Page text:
If you decide to go with a used Soul with that neighborhood of mileage, try to get it "Kia Certified Pre-Owned." It preserves the warranty and requires some extra checks and fixes that a dealer might not otherwise do.

Probably the most common problems affecting Souls at that age, judging by this forum, would be carbon buildup on the rings and intake valves due to the GDI engine. Try to get it in writing that the dealer did an induction system cleaning (or ask them to do one at no cost if they haven't). It costs the dealer about $10.00 to do, so they should be agreeable.

If she starts having odd electrical problems with the car, the very first thing to check is the grounds on the strut towers. I consider removing and replacing the ground bolts on Souls a routine maintenance item every 40K miles or so.

Realistically, you probably can solve 99 percent of grounding issues by doing nothing more than removing the bolts and screwing them back in, but I usually clean the female threads and replace the bolts with new ones. Some people scrape the paint off under the bolt heads, but I personally don't bother with that.

I do hope you teach your little girl how to check the oil; change the oil, oil filter, and air filter; change a tire; check the brake pads and rotors; and so forth. When I teach youngsters to drive, they don't get behind the wheel until they've done that and more. The more informed they are about the machine, the better prepared they are to operate it. Some of my former "students" know more about cars than some mechanics I've dealt with over the years.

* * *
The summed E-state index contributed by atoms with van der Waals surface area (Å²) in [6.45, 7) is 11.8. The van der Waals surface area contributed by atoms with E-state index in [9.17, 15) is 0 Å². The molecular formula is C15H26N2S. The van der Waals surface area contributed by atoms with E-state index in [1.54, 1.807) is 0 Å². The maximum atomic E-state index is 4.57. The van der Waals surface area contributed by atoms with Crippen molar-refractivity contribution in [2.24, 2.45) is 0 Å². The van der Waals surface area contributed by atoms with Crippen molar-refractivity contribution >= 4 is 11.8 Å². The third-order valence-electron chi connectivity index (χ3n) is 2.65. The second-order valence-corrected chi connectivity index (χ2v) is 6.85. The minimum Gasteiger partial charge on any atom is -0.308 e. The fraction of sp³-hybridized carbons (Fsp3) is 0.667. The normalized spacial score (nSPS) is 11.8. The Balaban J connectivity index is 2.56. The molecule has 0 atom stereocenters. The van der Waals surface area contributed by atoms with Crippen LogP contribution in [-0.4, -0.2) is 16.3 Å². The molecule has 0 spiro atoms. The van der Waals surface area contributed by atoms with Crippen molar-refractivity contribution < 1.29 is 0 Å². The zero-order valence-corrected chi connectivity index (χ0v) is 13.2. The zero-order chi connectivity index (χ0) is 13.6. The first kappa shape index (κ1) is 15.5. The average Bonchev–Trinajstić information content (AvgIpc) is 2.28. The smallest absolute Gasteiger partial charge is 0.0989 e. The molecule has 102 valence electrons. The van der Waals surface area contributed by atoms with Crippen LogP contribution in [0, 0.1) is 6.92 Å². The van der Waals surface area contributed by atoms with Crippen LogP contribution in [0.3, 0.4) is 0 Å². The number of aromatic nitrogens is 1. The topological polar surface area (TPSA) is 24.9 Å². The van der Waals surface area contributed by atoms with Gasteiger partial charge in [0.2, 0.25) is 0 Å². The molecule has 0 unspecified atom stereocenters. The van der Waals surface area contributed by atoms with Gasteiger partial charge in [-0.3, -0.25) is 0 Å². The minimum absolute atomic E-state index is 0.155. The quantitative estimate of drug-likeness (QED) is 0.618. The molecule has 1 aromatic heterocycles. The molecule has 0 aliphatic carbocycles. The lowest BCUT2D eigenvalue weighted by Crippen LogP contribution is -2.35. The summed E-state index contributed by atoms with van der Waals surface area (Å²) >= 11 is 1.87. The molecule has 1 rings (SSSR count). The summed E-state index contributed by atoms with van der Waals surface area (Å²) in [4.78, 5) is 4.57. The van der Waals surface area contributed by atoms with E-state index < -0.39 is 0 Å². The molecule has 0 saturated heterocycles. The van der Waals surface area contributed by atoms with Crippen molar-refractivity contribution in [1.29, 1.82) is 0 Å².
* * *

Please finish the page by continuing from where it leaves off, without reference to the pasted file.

The other reason it's important with young women is because, sadly, there are still male mechanics who assume that women don't know anything about cars, and who try to rip them off. Having spent some time under the hood (and even under the car) makes that sort of nonsense easier to detect.

Richard
 

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Discussion Starter #11
Good food for thought guys, thanks!
I am very mechanically inclined and do all my own stunts. Without going into detail my daughter isn't BUT she has a very trust worthy mechanic that does right by her. Every time she mentions him I'm all ears to see how he handled the problem and more importantly treated her and it has been spot on with what a good decent mechanic would do. We will be moving to UT in a few months so there will be 2k miles between us and after reading the last few posts I'm leaning new now. The used one could possibly be picked up for $11k - $12k with 45k on the clock. New, with rebates, we might be able to get around $15k - $16k. Also I just assumed that any Kia, whether from a private sale, dealer or certified, would still carry the 10yr 100k powertrain warranty correct?
 

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As far as I remember from the small print the powertrain warranty is cut in half when transferred. So you get 5 years or 60,000 miles from when the car was originally put into service (from new essentially).